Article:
Skip to main content
Open Access Publications from the University of California


UC San Francisco Previously Published Works bannerUCSF

Nanomolar-potency 'co-potentiator' therapy for cystic fibrosis caused by a defined subset of minimal function CFTR mutants.


Available CFTR modulators provide no therapeutic benefit for cystic fibrosis (CF) caused by many loss-of-function mutations in the cystic fibrosis transmembrane conductance regulator (CFTR) chloride channel, including N1303K. We previously introduced the concept of 'co-potentiators' (combination-potentiators) to rescue CFTR function in some minimal function CFTR mutants. Herein, a screen of ~120,000 drug-like synthetic small molecules identified active co-potentiators of pyrazoloquinoline, piperidine-pyridoindole, tetrahydroquinoline and phenylazepine classes, with EC50 down to ~300 nM following initial structure-activity studies. Increased CFTR chloride conductance by up to 8-fold was observed when a co-potentiator (termed 'Class II potentiator') was used with a classical potentiator ('Class I potentiator') such as VX-770 or GLPG1837. To investigate the range of CFTR mutations benefitted by co-potentiators, 14 CF-associated CFTR mutations were studied in transfected cell models. Co-potentiator efficacy was found for CFTR missense, deletion and nonsense mutations in nucleotide binding domain-2 (NBD2), including W1282X, N1303K, c.3700A > G and Q1313X (with corrector for some mutations). In contrast, CFTR mutations G85E, R334W, R347P, V520F, R560T, A561E, M1101K and R1162X showed no co-potentiator activity, even with corrector. Co-potentiator efficacy was confirmed in primary human bronchial epithelial cell cultures generated from a N1303K homozygous CF subject. The Class II potentiators identified here may have clinical benefit for CF caused by mutations in the NBD2 domain of CFTR.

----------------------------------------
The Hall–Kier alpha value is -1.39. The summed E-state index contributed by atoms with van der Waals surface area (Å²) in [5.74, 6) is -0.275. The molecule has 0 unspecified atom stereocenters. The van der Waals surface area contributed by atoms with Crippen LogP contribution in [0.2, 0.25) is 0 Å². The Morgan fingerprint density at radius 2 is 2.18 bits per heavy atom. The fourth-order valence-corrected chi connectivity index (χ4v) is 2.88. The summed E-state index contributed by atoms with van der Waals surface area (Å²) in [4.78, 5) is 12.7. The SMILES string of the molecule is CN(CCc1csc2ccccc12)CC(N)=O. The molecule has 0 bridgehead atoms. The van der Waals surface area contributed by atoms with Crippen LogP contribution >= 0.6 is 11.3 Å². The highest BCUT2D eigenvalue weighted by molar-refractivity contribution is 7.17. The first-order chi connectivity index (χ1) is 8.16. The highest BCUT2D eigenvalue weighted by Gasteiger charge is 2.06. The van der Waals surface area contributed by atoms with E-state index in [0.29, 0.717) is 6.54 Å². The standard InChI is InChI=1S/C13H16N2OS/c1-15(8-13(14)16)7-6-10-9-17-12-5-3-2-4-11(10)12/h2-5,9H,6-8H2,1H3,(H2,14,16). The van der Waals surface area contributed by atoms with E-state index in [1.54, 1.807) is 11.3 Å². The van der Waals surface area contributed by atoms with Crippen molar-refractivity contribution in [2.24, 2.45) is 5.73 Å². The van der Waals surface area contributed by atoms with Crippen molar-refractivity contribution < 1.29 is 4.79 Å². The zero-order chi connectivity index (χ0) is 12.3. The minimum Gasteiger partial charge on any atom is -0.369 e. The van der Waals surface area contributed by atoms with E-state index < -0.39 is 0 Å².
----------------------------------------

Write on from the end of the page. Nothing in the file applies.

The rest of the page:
Many UC-authored scholarly publications are freely available on this site because of the UC's open access policies. Let us know how this access is important for you.

Main Content
For improved accessibility of PDF content, download the file to your device.
Current View